Many people are looking back on 2020 as a year to forget. COVID-19 caused unimaginable disruption to our lives, but there was at least one silver lining. With most schools and businesses closing their doors and allowing everyone to work and study from home, it meant many families were brought closer together than ever before, according to Real Insurance research The New Family Norm.
The future isn’t set in stone but armed with knowledge and the right mindset, you can prepare your child for a ‘new norm’ of education and work.
Hybrid work is the way of the future
While the great work-from-home experiment of 2020 was a roaring success for many industries – showing businesses that people could and should work from home when necessary – it won’t be a permanent switch.
What the experts are seeing is that most sectors are embracing a hybrid style of work arrangement. That means allowing staff to work from home a few days every week while coming into the office during the other days. This has the benefit of maintaining employee camaraderie and boosting collaboration while in the office while giving staff the freedom to work remotely when they need to, save money on commuting costs, and generally find more work-life balance than they had been a full-time office worker.
Parents are concerned about the long-term impact on education
While this shift to hybrid work is a positive for many people, for parents it’s only one part of what’s been a major shift in how we work and learn. Over the past couple of years, working parents have had to abandon their offices, set up shop at home – often in cramped and noisy spaces – all while trying to home-school their children while the physical schools shut.
This had – and still has – many parents concerned about the long-term effects of school closures on their child’s education. After all, parents aren’t trained teachers and any disruption to a child’s learning could have flow-on effects for their grades, their desire to study and even their long-term education outlook for university and beyond.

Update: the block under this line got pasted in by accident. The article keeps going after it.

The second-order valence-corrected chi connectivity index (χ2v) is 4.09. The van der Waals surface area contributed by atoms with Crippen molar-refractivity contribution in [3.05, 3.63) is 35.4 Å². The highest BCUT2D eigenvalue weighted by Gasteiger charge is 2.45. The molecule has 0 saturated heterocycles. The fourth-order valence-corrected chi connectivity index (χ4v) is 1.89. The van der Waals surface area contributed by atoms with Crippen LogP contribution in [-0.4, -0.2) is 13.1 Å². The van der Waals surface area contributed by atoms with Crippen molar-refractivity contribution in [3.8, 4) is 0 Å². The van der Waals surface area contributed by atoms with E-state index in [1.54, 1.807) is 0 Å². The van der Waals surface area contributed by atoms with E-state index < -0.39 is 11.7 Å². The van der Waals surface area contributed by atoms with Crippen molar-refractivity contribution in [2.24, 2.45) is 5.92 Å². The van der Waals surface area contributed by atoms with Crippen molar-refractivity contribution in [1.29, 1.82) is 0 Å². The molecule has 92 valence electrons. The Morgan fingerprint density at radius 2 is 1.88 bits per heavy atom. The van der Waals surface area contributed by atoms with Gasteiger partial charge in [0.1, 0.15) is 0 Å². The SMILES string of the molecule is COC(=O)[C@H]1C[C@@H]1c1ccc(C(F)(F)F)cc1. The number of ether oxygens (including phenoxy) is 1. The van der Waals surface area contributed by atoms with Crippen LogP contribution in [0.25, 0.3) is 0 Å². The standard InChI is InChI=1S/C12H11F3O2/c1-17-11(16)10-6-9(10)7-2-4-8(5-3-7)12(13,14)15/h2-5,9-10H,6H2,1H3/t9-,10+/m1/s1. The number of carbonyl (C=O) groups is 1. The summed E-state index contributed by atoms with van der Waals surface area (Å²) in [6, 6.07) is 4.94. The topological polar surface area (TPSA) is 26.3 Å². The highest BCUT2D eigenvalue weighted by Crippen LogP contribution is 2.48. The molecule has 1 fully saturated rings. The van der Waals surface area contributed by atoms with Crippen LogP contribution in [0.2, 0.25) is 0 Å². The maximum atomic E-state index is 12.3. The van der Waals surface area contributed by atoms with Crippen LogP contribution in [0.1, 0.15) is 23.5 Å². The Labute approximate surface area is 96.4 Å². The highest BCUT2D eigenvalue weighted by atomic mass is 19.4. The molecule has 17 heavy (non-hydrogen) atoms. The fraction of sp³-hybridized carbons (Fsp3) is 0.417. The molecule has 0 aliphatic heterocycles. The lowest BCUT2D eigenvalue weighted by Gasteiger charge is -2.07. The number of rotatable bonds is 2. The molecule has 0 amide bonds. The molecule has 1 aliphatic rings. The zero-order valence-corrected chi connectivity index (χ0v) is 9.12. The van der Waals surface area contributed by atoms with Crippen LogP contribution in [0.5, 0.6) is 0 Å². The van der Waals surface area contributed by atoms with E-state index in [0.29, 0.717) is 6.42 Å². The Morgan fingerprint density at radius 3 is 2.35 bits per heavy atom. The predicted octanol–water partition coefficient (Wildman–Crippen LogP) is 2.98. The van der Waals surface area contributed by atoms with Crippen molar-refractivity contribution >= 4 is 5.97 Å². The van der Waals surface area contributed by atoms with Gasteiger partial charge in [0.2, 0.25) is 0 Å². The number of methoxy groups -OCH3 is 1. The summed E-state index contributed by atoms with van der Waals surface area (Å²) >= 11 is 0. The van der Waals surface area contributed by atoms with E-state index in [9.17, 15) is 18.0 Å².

Parents are also worried about how it will affect their children’s careers
Parents are also worried about how changes to school and work post-COVID will impact their child’s career and future earning potential. The Australian Institute of Teaching and School Leadership found that children who don’t attend school regularly may experience communication difficulties, social isolation, and a lack of overall engagement.
While children in Australia were still able to access class virtually during lockdowns, it was certainly a disruptive period that could have an impact (financial or otherwise) on them as they enter the workforce. It won’t be measurable for years to come, but it’s still a concern for some parents.
The community ‘stepping up’ is vital in a post-COVID Australia
Despite the doom and gloom surrounding COVID-19, The New Family Norm report by Real Insurance found that our community spirit was stronger than ever. During lockdowns, many families witnessed special community gestures to help keep positivity high. From spotting teddy bears in windows and spoon villages in people’s front yards to organising local drives to help out neighbours most in need, it’s this community spirit that will help Australians thrive in 2021 and beyond.
And that’s exactly what parents need to hear to allay their worries about their children’s future. A study on families and friends ‘stepping up’ during COVID-19 showed that it wasn’t just financial support being generously offered during the pandemic, but emotional and physical support as well.
While our work lives and school schedules were significantly disrupted in 2020, parents can look to the future and know that many of the changes will be for the better. More importantly, we’ve seen how our community can band together during the toughest times, which can be the best possible way to reduce our worries and concerns for the times ahead.
There’s no denying that the past few years were tough for the vast majority of Australians with bushfires and droughts, rising house prices, stagnant wages growth and of course, the global pandemic affecting our health, travel plans and economy. The good news is that the future is looking bright, and although there will be permanent changes to how our children study and work, with the support of their loved ones and the wider community, kids will have the opportunity to thrive in a post-COVID world.